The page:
“I Do Not Want To Be Drowned: Precarious San Francisco”
Prof. Josh Kun, University of Southern California
4:30pm Friday, 16 February 2018

How is music a register of precarity? How is music a refuge from precarity? This talk will explore these ideas in the context of contemporary San Francisco, based on Kun’s 2017 artist commission with SFMOMA and the San Francisco Public Library. For their Public Knowledge collaboration, Kun created “Hit Parade,” a multi-platform musical exploration of eviction, displacement, and gentrification in San Francisco that merged archival research, musical storytelling, LP production, a museum installation, and a series of open musical rehearsals. The project, which created musical events in branch libraries across the city, argues for music as a form of assembly that activates new forms of encounter, coalition, and community, and as a form of public knowledge that preserves and circulates endangered histories to a wide array of publics. It builds off Kun’s ongoing collaborations with public libraries in California, key sites for building and activating democratic public histories in the face of neighborhood change.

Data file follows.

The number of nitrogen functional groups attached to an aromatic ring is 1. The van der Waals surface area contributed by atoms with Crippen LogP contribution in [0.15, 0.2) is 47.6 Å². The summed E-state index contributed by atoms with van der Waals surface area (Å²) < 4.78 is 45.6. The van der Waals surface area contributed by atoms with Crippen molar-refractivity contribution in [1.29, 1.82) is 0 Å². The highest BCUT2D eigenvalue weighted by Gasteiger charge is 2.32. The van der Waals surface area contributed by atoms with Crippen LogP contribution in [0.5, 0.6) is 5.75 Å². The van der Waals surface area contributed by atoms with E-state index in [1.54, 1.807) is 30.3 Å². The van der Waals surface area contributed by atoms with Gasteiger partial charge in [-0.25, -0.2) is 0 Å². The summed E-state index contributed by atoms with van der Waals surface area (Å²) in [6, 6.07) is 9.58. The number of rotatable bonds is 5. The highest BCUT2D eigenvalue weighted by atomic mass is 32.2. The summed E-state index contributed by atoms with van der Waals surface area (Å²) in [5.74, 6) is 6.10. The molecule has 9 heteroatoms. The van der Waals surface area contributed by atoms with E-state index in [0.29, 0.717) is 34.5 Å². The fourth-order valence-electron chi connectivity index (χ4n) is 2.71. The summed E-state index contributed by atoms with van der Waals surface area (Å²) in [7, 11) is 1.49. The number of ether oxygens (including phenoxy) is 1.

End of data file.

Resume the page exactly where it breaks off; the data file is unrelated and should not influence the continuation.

A 2016 MacArthur Fellow,  Josh Kun is currently Professor of Communication at University of Southern California. Prof. Kun’s research is a model for the kind of work this conference seeks to advance, work that interrogates the possibilities and limits of music as both a barometer and a force for political change. His research topics include the popular music of Los Angeles, Jewish-American musical history, and the US-Mexico border, with an overall focus on popular music and the cultures of globalization. You can read more about Dr. Kun’s work at his website.